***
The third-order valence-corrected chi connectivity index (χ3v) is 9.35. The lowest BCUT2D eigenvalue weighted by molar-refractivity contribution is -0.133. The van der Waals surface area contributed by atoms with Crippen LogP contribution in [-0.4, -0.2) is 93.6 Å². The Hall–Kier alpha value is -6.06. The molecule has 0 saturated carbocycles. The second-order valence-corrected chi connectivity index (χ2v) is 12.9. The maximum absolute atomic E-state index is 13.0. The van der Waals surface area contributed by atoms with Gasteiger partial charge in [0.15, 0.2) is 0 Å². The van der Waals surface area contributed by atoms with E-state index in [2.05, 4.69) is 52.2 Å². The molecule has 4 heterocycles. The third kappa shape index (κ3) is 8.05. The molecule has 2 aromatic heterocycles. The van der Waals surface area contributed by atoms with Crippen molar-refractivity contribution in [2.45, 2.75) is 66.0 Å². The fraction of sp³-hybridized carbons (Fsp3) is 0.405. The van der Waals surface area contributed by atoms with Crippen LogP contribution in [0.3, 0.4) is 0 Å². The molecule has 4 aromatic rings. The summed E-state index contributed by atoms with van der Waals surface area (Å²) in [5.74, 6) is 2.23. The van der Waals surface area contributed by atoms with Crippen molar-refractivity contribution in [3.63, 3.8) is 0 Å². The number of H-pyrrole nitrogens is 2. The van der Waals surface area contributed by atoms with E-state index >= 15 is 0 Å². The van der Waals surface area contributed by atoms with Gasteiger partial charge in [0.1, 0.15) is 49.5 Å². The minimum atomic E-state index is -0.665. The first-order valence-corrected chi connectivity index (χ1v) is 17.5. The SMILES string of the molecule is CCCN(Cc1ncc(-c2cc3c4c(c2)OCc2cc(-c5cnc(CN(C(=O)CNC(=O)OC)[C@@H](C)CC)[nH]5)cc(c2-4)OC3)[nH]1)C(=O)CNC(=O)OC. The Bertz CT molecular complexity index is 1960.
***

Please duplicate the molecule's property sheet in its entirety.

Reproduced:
The third-order valence-corrected chi connectivity index (χ3v) is 9.35. The lowest BCUT2D eigenvalue weighted by molar-refractivity contribution is -0.133. The van der Waals surface area contributed by atoms with Crippen LogP contribution in [-0.4, -0.2) is 93.6 Å². The Hall–Kier alpha value is -6.06. The molecule has 0 saturated carbocycles. The second-order valence-corrected chi connectivity index (χ2v) is 12.9. The maximum absolute atomic E-state index is 13.0. The van der Waals surface area contributed by atoms with Gasteiger partial charge in [0.15, 0.2) is 0 Å². The van der Waals surface area contributed by atoms with E-state index in [2.05, 4.69) is 52.2 Å². The molecule has 4 heterocycles. The third kappa shape index (κ3) is 8.05. The molecule has 2 aromatic heterocycles. The van der Waals surface area contributed by atoms with Crippen molar-refractivity contribution in [2.45, 2.75) is 66.0 Å². The fraction of sp³-hybridized carbons (Fsp3) is 0.405. The van der Waals surface area contributed by atoms with Crippen LogP contribution in [0.3, 0.4) is 0 Å². The molecule has 4 aromatic rings. The summed E-state index contributed by atoms with van der Waals surface area (Å²) in [5.74, 6) is 2.23. The van der Waals surface area contributed by atoms with Crippen molar-refractivity contribution in [3.63, 3.8) is 0 Å². The number of H-pyrrole nitrogens is 2. The van der Waals surface area contributed by atoms with E-state index >= 15 is 0 Å². The van der Waals surface area contributed by atoms with Gasteiger partial charge in [0.1, 0.15) is 49.5 Å². The minimum atomic E-state index is -0.665. The first-order valence-corrected chi connectivity index (χ1v) is 17.5. The SMILES string of the molecule is CCCN(Cc1ncc(-c2cc3c4c(c2)OCc2cc(-c5cnc(CN(C(=O)CNC(=O)OC)[C@@H](C)CC)[nH]5)cc(c2-4)OC3)[nH]1)C(=O)CNC(=O)OC. The Bertz CT molecular complexity index is 1960.